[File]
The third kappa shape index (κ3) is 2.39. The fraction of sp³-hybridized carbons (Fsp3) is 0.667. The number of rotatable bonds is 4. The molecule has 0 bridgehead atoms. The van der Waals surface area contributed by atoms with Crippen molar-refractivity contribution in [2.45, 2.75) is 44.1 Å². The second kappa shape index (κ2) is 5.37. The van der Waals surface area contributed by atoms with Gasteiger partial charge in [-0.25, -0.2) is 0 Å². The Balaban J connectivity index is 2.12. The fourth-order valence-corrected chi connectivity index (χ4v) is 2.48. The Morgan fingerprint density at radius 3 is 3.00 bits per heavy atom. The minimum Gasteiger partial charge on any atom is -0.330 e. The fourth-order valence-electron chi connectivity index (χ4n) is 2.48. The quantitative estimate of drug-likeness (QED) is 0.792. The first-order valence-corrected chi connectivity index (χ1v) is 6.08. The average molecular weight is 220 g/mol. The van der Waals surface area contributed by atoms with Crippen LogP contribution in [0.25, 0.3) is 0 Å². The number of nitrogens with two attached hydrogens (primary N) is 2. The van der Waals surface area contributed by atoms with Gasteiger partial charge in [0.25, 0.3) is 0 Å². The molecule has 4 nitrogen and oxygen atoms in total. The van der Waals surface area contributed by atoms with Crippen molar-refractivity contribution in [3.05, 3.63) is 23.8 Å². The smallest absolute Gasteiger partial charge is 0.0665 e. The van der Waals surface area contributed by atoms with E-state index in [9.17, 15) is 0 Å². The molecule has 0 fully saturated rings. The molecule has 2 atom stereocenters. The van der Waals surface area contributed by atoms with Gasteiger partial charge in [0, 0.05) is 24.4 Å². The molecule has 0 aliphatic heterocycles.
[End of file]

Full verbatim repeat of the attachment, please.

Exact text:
The third kappa shape index (κ3) is 2.39. The fraction of sp³-hybridized carbons (Fsp3) is 0.667. The number of rotatable bonds is 4. The molecule has 0 bridgehead atoms. The van der Waals surface area contributed by atoms with Crippen molar-refractivity contribution in [2.45, 2.75) is 44.1 Å². The second kappa shape index (κ2) is 5.37. The van der Waals surface area contributed by atoms with Gasteiger partial charge in [-0.25, -0.2) is 0 Å². The Balaban J connectivity index is 2.12. The fourth-order valence-corrected chi connectivity index (χ4v) is 2.48. The Morgan fingerprint density at radius 3 is 3.00 bits per heavy atom. The minimum Gasteiger partial charge on any atom is -0.330 e. The fourth-order valence-electron chi connectivity index (χ4n) is 2.48. The quantitative estimate of drug-likeness (QED) is 0.792. The first-order valence-corrected chi connectivity index (χ1v) is 6.08. The average molecular weight is 220 g/mol. The van der Waals surface area contributed by atoms with Crippen LogP contribution in [0.25, 0.3) is 0 Å². The number of nitrogens with two attached hydrogens (primary N) is 2. The van der Waals surface area contributed by atoms with Gasteiger partial charge in [0.25, 0.3) is 0 Å². The molecule has 4 nitrogen and oxygen atoms in total. The van der Waals surface area contributed by atoms with Crippen molar-refractivity contribution in [3.05, 3.63) is 23.8 Å². The smallest absolute Gasteiger partial charge is 0.0665 e. The van der Waals surface area contributed by atoms with E-state index in [9.17, 15) is 0 Å². The molecule has 0 fully saturated rings. The molecule has 2 atom stereocenters. The van der Waals surface area contributed by atoms with Gasteiger partial charge in [0, 0.05) is 24.4 Å². The molecule has 0 aliphatic heterocycles.